I finally got the recliner back together. We were hampered by sickness, or this project would have been completed much sooner.
First of all, the couch before (remember my $50 DI find?):
Thanks to Kerry Lynn for all the help with recovering the lovely couch:
I still need to stain the frame, but it looks pretty great. I also need to get a family picture print to hang above the couch. I love the finished product though. The pillows were a gift from Kerry Lynn for Mother’s Day.
Next is the baby rocking chair. I got it at DI for $10. The springs were out of place, but I just took it apart, put the springs back, and it’s good as new. This is how it was before:
Now the $17 Craig’s List 1975 recliner (the manufacturing slip was still inside it. It left Detroit in March 1975). Here it is in it’s glory:
And the 12 hour redo thanks especially to Bethany for her 12 hours of stapling and to Keli for the use of her compressor and stapler which saved us many a blister.
Isn’t it great? Here are a few more pictures:
A little bit of the process: and
The worst part was taking it apart. I guess in 1975 things were made to last, because it took me and Gene across the street about 3 hours to take it apart. (Have I talked about Gene? He’s a retired guy across the street who works in his garage on wood projects about all day. He’s also an electrician. He’s very useful and he likes me a lot, so he helps us out a lot.)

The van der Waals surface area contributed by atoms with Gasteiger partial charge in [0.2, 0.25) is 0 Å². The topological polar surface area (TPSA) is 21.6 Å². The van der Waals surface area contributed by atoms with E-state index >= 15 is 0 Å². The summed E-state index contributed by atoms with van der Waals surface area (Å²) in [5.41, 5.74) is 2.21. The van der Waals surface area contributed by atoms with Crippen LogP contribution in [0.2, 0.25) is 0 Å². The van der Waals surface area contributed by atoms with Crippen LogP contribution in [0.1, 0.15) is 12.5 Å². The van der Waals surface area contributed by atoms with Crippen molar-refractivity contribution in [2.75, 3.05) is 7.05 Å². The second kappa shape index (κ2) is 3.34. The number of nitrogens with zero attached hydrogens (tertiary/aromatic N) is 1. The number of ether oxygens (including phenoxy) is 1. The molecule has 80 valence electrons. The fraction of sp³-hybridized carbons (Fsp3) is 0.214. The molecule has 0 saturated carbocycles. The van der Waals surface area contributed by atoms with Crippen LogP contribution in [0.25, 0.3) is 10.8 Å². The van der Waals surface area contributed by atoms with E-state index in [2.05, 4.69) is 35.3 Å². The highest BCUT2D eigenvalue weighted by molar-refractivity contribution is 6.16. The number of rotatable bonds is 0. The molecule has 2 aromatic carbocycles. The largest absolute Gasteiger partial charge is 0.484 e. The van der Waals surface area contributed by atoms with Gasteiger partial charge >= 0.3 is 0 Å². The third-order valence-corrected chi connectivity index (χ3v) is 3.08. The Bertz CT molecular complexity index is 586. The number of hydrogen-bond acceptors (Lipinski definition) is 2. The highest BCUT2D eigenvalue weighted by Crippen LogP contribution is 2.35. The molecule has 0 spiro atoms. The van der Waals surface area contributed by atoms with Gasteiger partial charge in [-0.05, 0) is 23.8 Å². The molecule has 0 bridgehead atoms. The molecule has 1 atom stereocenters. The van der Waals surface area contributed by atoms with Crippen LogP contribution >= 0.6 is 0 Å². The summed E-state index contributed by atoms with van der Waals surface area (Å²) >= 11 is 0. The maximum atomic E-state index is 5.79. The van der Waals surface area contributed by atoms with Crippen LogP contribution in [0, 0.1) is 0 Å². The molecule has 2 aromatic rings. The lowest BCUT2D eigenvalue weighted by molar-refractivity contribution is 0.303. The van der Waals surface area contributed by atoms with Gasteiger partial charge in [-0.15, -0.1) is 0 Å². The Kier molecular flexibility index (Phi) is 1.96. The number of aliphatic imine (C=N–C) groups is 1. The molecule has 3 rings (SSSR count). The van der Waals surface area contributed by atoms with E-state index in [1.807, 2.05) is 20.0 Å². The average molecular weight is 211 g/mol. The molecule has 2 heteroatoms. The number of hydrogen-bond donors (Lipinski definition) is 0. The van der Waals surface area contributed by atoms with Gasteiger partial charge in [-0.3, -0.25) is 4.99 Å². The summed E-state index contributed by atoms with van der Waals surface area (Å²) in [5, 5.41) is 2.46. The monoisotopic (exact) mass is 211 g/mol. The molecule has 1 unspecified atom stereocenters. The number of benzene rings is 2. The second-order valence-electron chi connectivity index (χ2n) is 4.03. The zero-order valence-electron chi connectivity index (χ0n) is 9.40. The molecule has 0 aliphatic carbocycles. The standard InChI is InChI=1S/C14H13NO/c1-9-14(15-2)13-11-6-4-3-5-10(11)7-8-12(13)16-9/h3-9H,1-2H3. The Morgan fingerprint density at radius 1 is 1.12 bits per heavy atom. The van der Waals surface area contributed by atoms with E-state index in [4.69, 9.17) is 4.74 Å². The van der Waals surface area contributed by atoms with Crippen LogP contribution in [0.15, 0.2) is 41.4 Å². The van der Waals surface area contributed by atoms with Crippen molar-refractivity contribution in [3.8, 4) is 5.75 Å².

I removed very little of the upholstery. I just covered the existing stuff right up. We folded most of the edges under to make it stronger and avoid fraying.
To get into the back to do tufting I literally sliced the back of the chair open with a razor blade:
The tufting was interesting. I learned that you really do need upholstery needles, waxed thread, and most important to put a button on the back too, or the thread will just pull right through the cushion.
And here’s how I did the little rocking chair. I put the pad in the fabric. I pulled the sides tight and pinned it all around except the bottom. Then I pinched it together on the outsides and traced where I thought the seam should be. Then I took the cushion out and sewed on the line. It worked perfectly. I shoved the cushion in and hand stitched the bottom. Easy as can be.